New Warnings About Infant Sleep Positioners Every Mom Should Heed

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sleep positionerAfter hearing about the new warnings issued highlighting the dangers of infant sleep positioners, I'm even more relieved that I chose not to use one after having my son. Since 1997, 13 babies under the age of 4 months old have died after being placed in a sleep positioner -- and the cause of death for all of them was unintentional suffocation.

Of the 13 infants, nine of them were placed in a side-sleeping position using the foam device, and most of them wound up being found lying face down on their stomachs by caregivers who likely only had the best intentions by using the sleep positioners in the first place. (So sad.)

And that's what makes these deaths even more heartbreaking. Most parents use sleep positioners because they want to prevent their babies from rolling around in the middle of the night and possibly suffocating. I'm sure the last thought on their minds after deciding to use one is that they may be putting their baby in harm's way instead of helping him or her have a better night's sleep.

Even though I'd never heard of anyone having trouble while using one, I chose to forgo adding an infant sleep positioner to my baby registry right before I had my son, because something about them just didn't seem totally safe to me. Over and over again, I kept hearing about how dangerous it was to put anything into a crib with a sleeping baby because of the risk of suffocation.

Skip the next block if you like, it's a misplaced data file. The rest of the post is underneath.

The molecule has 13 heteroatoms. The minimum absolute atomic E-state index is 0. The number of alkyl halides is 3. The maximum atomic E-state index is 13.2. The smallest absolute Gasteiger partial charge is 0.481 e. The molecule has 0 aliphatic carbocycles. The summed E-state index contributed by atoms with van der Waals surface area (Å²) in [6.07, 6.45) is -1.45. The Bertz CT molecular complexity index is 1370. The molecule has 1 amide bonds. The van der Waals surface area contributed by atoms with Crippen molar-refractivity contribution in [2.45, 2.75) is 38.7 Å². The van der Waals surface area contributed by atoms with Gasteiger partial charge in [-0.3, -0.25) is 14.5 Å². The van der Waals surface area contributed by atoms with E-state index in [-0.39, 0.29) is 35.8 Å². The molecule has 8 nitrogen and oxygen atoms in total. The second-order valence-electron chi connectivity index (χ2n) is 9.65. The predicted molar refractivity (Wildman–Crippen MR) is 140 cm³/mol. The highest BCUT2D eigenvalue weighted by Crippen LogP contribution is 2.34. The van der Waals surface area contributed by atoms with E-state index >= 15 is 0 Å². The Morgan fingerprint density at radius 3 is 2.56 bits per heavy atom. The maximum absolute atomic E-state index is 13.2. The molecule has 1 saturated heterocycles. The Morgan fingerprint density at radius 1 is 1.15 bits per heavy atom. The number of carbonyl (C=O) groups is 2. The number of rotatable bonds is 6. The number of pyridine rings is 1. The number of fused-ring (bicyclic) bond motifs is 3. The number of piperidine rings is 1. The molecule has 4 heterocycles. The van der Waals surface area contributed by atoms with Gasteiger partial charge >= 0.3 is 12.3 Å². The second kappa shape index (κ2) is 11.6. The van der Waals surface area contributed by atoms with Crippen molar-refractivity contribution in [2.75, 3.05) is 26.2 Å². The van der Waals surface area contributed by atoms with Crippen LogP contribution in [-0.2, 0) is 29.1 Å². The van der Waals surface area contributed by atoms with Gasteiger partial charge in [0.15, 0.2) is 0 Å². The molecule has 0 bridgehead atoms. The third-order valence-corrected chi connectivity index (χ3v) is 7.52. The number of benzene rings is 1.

In fact, I didn't even use crib bumpers because I was so worried about my son rolling into them and being accidentally smothered. I always found the idea of sleep positioners to be pretty scary, especially since babies have been sleeping just fine without them for years and years.

And I also thought about it this way -- I wouldn't want someone shoving me into a device that kept me in a certain position all night long, so why would I want to restrict my baby like that? (It really can't be too comfortable.)

Even though plenty of parents have used sleep positioners without any sort of incident, even the slightest risk of suffocation should be enough to convince them to stop using them once and for all. It just doesn't seem worth it to me.

Do you use a sleep positioner -- why or why not?


Image via ljheidel/Flickr

baby sleep, safety